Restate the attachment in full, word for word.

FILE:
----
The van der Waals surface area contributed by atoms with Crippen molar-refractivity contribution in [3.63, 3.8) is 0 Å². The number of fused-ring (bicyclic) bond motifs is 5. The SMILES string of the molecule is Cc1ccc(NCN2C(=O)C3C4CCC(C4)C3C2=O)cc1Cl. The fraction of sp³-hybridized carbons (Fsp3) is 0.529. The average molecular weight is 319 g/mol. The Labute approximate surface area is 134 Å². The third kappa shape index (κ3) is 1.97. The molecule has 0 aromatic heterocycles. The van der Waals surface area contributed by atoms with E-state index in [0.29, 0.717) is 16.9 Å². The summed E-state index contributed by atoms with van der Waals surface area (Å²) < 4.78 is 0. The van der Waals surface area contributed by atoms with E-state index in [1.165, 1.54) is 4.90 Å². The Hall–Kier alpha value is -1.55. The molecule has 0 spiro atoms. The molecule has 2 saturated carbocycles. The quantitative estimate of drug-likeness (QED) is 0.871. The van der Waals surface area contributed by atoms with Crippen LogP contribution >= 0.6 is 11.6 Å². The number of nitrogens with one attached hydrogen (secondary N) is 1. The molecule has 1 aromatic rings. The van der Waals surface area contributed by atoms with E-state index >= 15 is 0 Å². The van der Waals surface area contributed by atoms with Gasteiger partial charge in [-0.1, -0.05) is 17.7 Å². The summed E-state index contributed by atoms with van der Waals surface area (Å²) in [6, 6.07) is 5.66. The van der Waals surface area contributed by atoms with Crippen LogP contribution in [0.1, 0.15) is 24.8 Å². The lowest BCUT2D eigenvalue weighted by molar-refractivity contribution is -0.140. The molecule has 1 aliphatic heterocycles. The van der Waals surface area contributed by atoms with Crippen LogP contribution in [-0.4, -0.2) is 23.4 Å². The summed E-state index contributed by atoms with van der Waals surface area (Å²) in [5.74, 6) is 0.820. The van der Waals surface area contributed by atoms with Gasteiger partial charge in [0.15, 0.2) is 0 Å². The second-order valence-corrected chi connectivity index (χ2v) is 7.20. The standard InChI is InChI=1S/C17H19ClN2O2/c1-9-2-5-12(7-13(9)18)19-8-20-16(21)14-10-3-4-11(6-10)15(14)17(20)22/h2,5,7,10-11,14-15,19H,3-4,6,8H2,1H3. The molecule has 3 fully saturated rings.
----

The van der Waals surface area contributed by atoms with Crippen molar-refractivity contribution in [3.63, 3.8) is 0 Å². The number of fused-ring (bicyclic) bond motifs is 5. The SMILES string of the molecule is Cc1ccc(NCN2C(=O)C3C4CCC(C4)C3C2=O)cc1Cl. The fraction of sp³-hybridized carbons (Fsp3) is 0.529. The average molecular weight is 319 g/mol. The Labute approximate surface area is 134 Å². The third kappa shape index (κ3) is 1.97. The molecule has 0 aromatic heterocycles. The van der Waals surface area contributed by atoms with E-state index in [0.29, 0.717) is 16.9 Å². The summed E-state index contributed by atoms with van der Waals surface area (Å²) < 4.78 is 0. The van der Waals surface area contributed by atoms with E-state index in [1.165, 1.54) is 4.90 Å². The Hall–Kier alpha value is -1.55. The molecule has 0 spiro atoms. The molecule has 2 saturated carbocycles. The quantitative estimate of drug-likeness (QED) is 0.871. The van der Waals surface area contributed by atoms with Crippen LogP contribution >= 0.6 is 11.6 Å². The number of nitrogens with one attached hydrogen (secondary N) is 1. The molecule has 1 aromatic rings. The van der Waals surface area contributed by atoms with E-state index >= 15 is 0 Å². The van der Waals surface area contributed by atoms with Gasteiger partial charge in [-0.1, -0.05) is 17.7 Å². The summed E-state index contributed by atoms with van der Waals surface area (Å²) in [6, 6.07) is 5.66. The van der Waals surface area contributed by atoms with Crippen LogP contribution in [0.1, 0.15) is 24.8 Å². The lowest BCUT2D eigenvalue weighted by molar-refractivity contribution is -0.140. The molecule has 1 aliphatic heterocycles. The van der Waals surface area contributed by atoms with Crippen LogP contribution in [-0.4, -0.2) is 23.4 Å². The summed E-state index contributed by atoms with van der Waals surface area (Å²) in [5.74, 6) is 0.820. The van der Waals surface area contributed by atoms with Gasteiger partial charge in [0.15, 0.2) is 0 Å². The second-order valence-corrected chi connectivity index (χ2v) is 7.20. The standard InChI is InChI=1S/C17H19ClN2O2/c1-9-2-5-12(7-13(9)18)19-8-20-16(21)14-10-3-4-11(6-10)15(14)17(20)22/h2,5,7,10-11,14-15,19H,3-4,6,8H2,1H3. The molecule has 3 fully saturated rings.